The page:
Aerial image of the islands in the South China Sea (Picture: US Army).
Britain has been warned that HMS Queen Elizabeth’s deployment to the South China Sea could be seen as a “hostile action” if it moves close to the contested Spratly Islands.
Speaking at an event in London, China’s Ambassador to the UK Liu Xiaoming said that deploying the largest aircraft carrier ever built for the Royal Navy may be seen as an aggressive action.
“The South China Sea is a vast ocean, it is three million square kilometres wide, we have no objection to people sailing around there but do not enter Chinese territorial waters within 12 nautical miles,” he said.
He added that Beijing might be forced to respond militarily to HMS Queen Elizabeth’s deployment.
The Ministry of Defence plans to send the new aircraft carrier to the Asia Pacific region during her first operational deployment, which is scheduled for 2021.
The UK government is keen to assert Freedom of Navigation through international waters, but Mr Liu rejected the argument that the Royal Navy would be upholding international rules concerning Freedom of Navigation should the carrier enter Chinese territorial waters.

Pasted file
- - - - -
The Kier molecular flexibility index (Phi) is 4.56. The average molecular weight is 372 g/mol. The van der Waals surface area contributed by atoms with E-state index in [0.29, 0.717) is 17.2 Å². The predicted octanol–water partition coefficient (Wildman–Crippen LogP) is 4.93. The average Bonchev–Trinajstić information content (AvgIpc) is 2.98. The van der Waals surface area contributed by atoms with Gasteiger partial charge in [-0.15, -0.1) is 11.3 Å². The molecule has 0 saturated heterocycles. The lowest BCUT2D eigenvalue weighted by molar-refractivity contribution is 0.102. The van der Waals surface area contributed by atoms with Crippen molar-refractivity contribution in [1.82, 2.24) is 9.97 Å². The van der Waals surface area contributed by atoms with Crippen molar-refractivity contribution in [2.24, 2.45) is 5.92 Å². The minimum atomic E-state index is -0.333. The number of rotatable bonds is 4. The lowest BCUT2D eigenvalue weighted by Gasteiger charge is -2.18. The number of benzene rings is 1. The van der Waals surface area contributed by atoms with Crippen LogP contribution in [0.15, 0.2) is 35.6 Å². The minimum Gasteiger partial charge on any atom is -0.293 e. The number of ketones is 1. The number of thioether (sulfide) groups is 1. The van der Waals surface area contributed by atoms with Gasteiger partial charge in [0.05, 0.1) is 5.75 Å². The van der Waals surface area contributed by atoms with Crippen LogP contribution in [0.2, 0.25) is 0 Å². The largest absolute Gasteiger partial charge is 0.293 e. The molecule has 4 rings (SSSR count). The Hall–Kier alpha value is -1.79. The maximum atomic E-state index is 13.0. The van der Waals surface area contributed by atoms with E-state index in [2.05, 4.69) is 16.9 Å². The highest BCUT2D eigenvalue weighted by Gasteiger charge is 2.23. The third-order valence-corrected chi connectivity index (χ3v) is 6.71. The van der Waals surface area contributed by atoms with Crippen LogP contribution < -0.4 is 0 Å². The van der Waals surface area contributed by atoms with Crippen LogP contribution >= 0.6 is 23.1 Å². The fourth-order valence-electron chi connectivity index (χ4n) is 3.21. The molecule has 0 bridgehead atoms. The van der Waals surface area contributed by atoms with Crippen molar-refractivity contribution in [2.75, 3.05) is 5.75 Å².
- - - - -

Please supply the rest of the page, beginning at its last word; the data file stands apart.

“If the US and UK join hands in a challenge or violated the sovereignty and territorial integrity of China, that would be hostile action,” said Major General Su Guanghui, China’s Defence Attaché to the UK.
In 2018, China did not react well when HMS Albion transited the South China Sea near the Paracel Islands – over which China, Vietnam and Taiwan all claim sovereignty.
HMS Albion’s transit was seen as a “provocative action” in the region by Chinese authorities, but the Ministry of Defence stated that the transit happened in international waters.